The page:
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'Tammy' is a waste of talent


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Posted Online: July 03, 2014, 12:07 pm
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By Rick Bentley
It's difficult to decide if the new Melissa McCarthy comedy "Tammy" is such a major disappointment because it's so poorly written and acted or because it is such a monumental waste of talent.

McCarthy -- who never has seen an obnoxious, annoying and distasteful character she didn't want to play -- plays the obnoxious, annoying and distasteful Tammy. After Tammy wrecks her car, loses her job and discovers her husband cheating on her, she decides to run away. Joining her on this trek of self-discovery is her grandmother, Pearl (Susan Sarandon).

Fueled by an unimaginative script, the pair head for Niagara Falls, N.Y., but end up in Louisville, Ky. They must have taken a left turn at Disappointing Lane before getting to Waste Of Time Avenue.

Their road trip humor starts with an alcoholic binge, continues through several more bar stops and eventually comes crashing into what is called "a lesbian Fourth of July party" where there's even more liquor. If you haven't figured it out by now, grandmother and granddaughter have a drinking problem.

They only put their glasses down to commit idiotic actions, such as robbing a fast food restaurant or taking a jet ski ride. Both ideas had the potential to be funny, but the script by McCarthy and her husband / director, Ben Falcone, lapses into bad gags.

Seeing an irate Tammy knock stuff off a shelf or rack is mildly amusing the first time. But -- like almost every so-called joke in the film -- it grows old and cold fast. By the time the movie tries to shake off its comic hangover and find some sweetness, it's way too late.

The failed humor is magnified by the failed use of the outstanding cast. Oscar-winner Sarandon does her best to give the movie some life. But even Dr. Frankenstein couldn't give life to the lifeless jokes Sarandon has to offer. And fellow Oscar winner Kathy Bates has little to do except for serve as the voice of reason in a story that is unreasonable.

The most catastrophic waste of talent is the way Oscar nominee Toni Collette is treated. In most scenes, she has no lines. There's no way an actor of this stature and ability should be cast as little more than a set decoration.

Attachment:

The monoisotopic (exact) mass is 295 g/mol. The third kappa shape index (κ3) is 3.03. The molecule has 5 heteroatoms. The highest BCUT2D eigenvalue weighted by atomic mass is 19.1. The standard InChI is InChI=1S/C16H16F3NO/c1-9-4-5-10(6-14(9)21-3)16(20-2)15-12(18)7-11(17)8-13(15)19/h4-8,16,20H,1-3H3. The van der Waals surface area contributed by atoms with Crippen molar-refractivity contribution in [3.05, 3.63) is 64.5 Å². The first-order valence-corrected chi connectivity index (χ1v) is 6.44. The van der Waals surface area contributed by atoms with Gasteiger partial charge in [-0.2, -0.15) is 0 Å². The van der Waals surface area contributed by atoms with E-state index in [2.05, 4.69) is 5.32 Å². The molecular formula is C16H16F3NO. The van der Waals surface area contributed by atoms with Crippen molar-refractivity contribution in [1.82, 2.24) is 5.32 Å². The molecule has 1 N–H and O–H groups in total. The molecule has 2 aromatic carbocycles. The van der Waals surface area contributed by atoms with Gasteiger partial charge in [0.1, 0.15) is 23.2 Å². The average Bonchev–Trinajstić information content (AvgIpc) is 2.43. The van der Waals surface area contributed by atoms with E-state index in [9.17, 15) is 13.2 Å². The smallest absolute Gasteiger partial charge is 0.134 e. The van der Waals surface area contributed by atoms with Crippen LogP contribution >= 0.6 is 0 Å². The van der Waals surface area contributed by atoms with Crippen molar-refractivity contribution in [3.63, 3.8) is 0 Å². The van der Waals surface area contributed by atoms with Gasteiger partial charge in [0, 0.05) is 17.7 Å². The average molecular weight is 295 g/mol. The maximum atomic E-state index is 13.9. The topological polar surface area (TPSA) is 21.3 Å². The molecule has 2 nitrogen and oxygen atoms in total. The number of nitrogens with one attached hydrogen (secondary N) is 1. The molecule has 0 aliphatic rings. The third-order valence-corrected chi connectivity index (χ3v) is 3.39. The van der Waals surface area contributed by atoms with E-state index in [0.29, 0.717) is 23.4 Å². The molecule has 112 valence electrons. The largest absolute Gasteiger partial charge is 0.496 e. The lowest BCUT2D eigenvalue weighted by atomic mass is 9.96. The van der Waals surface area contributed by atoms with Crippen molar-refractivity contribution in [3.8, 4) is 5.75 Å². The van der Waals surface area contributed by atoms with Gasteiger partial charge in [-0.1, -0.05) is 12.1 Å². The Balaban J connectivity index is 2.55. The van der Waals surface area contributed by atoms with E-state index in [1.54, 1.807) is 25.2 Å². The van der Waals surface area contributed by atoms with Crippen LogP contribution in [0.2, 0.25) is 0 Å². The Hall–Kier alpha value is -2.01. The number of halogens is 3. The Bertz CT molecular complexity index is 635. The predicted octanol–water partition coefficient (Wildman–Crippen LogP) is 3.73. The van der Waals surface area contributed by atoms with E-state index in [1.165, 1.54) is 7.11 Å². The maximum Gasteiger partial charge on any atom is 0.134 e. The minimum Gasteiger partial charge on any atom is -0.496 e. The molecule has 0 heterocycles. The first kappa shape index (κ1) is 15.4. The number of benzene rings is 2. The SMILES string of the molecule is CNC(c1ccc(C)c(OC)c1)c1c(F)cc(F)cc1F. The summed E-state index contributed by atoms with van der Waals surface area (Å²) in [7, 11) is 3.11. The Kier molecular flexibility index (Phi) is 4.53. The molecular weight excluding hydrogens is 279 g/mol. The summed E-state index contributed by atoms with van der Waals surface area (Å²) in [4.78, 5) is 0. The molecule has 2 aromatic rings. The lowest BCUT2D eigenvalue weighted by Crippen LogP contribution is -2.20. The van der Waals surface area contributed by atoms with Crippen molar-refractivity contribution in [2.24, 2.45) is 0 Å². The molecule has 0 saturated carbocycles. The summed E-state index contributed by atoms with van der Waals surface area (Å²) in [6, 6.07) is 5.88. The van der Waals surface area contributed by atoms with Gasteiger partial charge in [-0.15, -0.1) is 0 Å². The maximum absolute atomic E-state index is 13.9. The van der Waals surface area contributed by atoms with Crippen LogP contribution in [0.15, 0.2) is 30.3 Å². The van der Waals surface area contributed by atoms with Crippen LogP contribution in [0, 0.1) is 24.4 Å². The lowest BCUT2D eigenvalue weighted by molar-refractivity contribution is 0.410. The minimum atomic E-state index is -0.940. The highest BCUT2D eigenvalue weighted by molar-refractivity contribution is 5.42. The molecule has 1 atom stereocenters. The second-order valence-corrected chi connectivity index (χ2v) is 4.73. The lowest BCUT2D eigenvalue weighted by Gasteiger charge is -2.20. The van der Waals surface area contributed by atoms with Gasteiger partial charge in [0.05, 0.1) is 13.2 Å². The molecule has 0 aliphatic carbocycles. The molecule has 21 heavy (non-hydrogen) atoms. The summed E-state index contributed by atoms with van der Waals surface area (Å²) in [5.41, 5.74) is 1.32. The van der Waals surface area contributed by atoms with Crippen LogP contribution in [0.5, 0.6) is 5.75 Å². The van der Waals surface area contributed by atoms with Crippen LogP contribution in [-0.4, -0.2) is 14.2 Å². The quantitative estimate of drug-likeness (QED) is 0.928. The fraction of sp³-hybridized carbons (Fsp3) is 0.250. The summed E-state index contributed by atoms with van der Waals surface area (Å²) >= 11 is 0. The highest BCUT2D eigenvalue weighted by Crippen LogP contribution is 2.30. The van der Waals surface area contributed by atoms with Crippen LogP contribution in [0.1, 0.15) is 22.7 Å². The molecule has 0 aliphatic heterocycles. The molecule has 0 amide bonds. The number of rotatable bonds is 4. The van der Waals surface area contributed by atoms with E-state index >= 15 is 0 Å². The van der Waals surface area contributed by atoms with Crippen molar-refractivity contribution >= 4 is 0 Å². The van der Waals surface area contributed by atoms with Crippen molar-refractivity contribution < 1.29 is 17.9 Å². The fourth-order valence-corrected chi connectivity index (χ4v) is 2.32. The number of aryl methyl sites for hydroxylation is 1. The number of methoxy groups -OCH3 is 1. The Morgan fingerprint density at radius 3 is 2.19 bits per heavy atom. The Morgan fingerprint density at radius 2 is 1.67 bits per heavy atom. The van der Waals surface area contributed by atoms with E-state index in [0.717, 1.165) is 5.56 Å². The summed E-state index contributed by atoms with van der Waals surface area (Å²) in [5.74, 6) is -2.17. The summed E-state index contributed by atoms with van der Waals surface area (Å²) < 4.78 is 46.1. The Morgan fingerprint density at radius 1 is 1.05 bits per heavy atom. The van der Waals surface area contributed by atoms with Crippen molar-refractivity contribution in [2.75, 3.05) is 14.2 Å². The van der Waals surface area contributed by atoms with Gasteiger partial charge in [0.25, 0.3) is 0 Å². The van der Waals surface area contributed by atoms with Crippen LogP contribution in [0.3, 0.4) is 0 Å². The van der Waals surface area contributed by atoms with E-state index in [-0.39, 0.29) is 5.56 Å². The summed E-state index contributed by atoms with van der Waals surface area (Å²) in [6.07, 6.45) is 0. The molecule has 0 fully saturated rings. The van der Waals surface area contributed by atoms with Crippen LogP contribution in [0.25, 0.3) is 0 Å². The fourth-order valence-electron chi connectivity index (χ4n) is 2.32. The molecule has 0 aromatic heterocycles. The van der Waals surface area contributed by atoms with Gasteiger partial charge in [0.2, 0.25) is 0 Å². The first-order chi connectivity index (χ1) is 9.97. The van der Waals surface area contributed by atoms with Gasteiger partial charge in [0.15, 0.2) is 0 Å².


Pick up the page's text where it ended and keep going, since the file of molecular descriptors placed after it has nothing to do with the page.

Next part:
Maybe the film would have worked if the script had been written past the boundaries of absurdity. The closest it comes to doing that is the opening scene where Tammy smacks a deer with her car. But the story immediately retreats into the safe and familiar for McCarthy and the movie coasts to a slow and painful stop.

"Tammy" had the right cast to be a monster comedy hit. Any potential is beaten to submission by a story that lacks originality and any glimpse of smart humor.


'TAMMY'

MPAA rating: R for language, crude humor.
Length: 96 minutes.
Verdict: Zero stars.
















 



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  Today is Monday, Sept. 22, the 265th day of 2014. There are 100 days left in the year.

1864 -- 150 years ago: The board of education has granted Thursday as a holiday for the children, with the expectation that parents who desire to have their children attend the Scott County Fair will do so on that day and save irregularity the rest of the week.
1889 -- 125 years ago: The guard fence around the new cement walk at the Harper House has been removed. The blocks are diamond shape, alternating in black and white.
1914 -- 100 years ago: The Rev. R.B. Williams, former pastor of the First Methodist Church, Rock Island, was named superintendent of the Rock Island District.
1939 -- 75 years ago: Abnormally high temperatures and lack of rainfall in Illinois during the past week have speeded maturing of corn and soybean crops.
1964 -- 50 years ago: Installation of a new television system in St. Anthony's Hospital, which includes a closed circuit channel as well as the three regular Quad-Cities channels, has been completed and now is in operation.
1989 -- 25 years ago: When the new Moline High School was built in 1958, along with it were plans to construct a football field in the bowl near 34th Street on the campus. Wednesday afternoon, more than 30 years later, the Moline Board of Education Athletic Board sent the ball rolling toward the possible construction of that field by asking superintendent Richard Hennigan to take to the board of education a proposal to hire a consultant.






(More History)